Nintendo promised new methods of gameplay, and in turn whole new gaming experiences, when they introduced their Nintendo DS handheld system. Using the touch screen and the microphone to create an interactive mix of sight and sound, Nintendo’s latest title, Electroplankton, is a poster child for their cause, even if it’s not a traditional “game.”
While being uniquely suited for the Nintendo DS, it is very much a niche product reflected in Nintendo's decision to distribute the game solely online. For gamers interested in experimental art or music, Electroplankton is probably already on their shortlist of games to buy; but for most others, it might not offer enough to hold their attention long.
Electroplankton’s most interesting feature might not be what it is, but rather who made it. The box proclaims it was “Created by Toshio Iwai,” the renowned Japanese interactive media artist, and the manual includes his thoughts on the game and its characters. Taken in the context of his earlier works, Electroplankton owes more to its creator than to its medium. While Iwai has created video games before, beginning with Otocky, a musical shooter for the Famicom disk system, and SimTunes, part of Maxis' popular Sim series, you'll find direct inspiration for Electroplankton in some of his other works: in this video, you see the precursors of Elecroplankton's Luminario and Lumiloop. Iwai creates systems of touch, sound, and light and although the Nintendo’s DS was built to play video games, it's a perfect canvas for his creations.
The program (remember, it’s not a game) features ten unique plankton; each one responds to your touch, your voice, or both. There are Rec-Rec, fishlike plankton that feed on sound and basically act as a four-track recorder. Record four-second clips on all four plankton, and hear them played back over a beat. There is a group of five Beatnes plankton, with geometric heads and long tails, which recreate sound effects from the Nintendo Entertainment System’s sound chip as you tap them. Hanenbow are small plankton that leap from the water to bounce off leaves, each leaf they hit creating a melody. This is perhaps the only scenario that even resembles a game: the longer the Hanenbow are airborne bouncing on leaves, the more the leaves change color. When they all turn red, a flower blooms and you continue just as you were before. This challenge, insomuch as it is one, provided the one goal in the game and, as a result, I returned to it frequently.
Does it play?
The lack of objective is difficult at first -- the program challenges you to do nothing more than enjoy it, a not insignificant task. It requires patience and concentration to relax and appreciate the subtleties of each plankton. Once you’ve become comfortable with the behaviors of all the various plankton, you can spend some time enjoying them; using the Beatnes to create your own funky Super Mario Bros. theme, or the Hanenbow to create a serene image accompanied by xylophones and drops of water. The music will continue to change dynamically, responding to subsequent touches while abandoning older ones. After creating something you’re proud of, the most frustrating absence is the lack of a save function.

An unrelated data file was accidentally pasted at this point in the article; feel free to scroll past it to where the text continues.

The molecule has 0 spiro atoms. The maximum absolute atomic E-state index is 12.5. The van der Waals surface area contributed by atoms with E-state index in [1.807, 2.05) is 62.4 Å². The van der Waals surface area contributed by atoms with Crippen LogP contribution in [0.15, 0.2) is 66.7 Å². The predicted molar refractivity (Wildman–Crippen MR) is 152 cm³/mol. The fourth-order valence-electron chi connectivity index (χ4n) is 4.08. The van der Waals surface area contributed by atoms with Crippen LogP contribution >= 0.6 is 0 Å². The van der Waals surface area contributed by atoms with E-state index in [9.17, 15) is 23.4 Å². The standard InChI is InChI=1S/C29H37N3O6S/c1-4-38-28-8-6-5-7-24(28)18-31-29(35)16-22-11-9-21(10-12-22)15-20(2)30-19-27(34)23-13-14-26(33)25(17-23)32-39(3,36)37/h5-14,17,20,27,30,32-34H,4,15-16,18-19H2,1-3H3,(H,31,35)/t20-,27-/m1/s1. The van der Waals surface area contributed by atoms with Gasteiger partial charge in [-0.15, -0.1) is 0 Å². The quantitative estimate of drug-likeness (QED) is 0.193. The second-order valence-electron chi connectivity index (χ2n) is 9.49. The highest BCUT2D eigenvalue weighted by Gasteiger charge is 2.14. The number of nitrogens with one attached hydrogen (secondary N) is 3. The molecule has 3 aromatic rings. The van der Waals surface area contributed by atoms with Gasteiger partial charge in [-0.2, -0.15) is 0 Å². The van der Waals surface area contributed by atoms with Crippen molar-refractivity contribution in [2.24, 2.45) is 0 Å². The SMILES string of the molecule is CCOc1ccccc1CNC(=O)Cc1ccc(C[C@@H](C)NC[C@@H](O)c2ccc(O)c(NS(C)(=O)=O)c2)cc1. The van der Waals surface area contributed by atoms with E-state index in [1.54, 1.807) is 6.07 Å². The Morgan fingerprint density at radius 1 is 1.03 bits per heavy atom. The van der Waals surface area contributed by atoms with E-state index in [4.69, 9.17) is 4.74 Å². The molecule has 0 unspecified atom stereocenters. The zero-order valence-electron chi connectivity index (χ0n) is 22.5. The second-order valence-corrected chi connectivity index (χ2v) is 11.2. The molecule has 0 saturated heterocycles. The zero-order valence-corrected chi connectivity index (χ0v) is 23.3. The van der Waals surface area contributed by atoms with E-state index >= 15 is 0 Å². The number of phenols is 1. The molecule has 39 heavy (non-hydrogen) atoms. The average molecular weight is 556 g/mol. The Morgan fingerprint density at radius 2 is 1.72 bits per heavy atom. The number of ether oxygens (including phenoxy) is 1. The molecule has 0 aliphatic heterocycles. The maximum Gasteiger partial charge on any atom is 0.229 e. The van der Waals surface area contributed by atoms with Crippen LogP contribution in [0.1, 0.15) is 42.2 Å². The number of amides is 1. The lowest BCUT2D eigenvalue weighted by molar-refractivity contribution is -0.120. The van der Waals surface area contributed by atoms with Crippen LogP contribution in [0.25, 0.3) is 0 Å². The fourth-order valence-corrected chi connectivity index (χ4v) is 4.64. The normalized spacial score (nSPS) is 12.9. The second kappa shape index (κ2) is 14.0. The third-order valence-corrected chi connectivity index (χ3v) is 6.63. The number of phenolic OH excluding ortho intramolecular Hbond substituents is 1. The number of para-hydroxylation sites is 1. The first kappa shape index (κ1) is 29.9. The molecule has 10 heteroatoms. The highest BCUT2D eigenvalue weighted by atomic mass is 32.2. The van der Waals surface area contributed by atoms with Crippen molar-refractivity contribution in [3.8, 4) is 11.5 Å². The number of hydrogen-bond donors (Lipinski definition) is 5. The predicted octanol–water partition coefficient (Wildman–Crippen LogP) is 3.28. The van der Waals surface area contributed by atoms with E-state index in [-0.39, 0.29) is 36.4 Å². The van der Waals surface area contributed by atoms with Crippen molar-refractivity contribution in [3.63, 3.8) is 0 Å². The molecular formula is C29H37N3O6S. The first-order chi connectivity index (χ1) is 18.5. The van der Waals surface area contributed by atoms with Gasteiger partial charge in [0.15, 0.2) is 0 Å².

If the ability to save individual tracks would have been a great addition, the ability to save tracks and lay them over other saved tracks would have been an inspired one. Use Beatnes to make the beats, layer the otherwise worthless Volvoice on top with your own voice, and throw Lumiloops on top of the whole thing. A more open-ended musical creation system, while novel, would exceed the purity and elegance of each experience.
Perhaps the most used feature was the Audience mode, where each plankton will perform on their own. This mode was added in later as a demo, to explain how each plankton worked. After following his suggestion to try "placing your DS nearby and watch and listen to Electroplankton like a CD player." Leaving the plankton to do their thing, occasionally lending a hand in their autonomous jam session, felt like a dynamic, shuffling iPod, where every new track was a surprise, greatly extending the title's limited re-playability.
Ultimately, appreciation of Electroplankton is exceedingly subjective; musical and creative types will revel in the unexpected delights, both visual and aural, while gamers looking for a more traditional "game" will lament its shallow depth and aimlessness. The experience is ephemeral, captured for a moment, you and your handheld system. It’s a solo affair, best enjoyed with headphones, and certainly not enjoyed by all.
Overall Rating: 8.0 / 10
[Note: Assigning a score to Electroplankton seems fundamentally vulgar, so I'll qualify my rating with the acknowledgement that it is a review for gamers of the gaming -- and not artistic -- functionality of the experience. While it can be thoroughly enjoyable, cautious gamers might benefit from a pre-purchase rental.]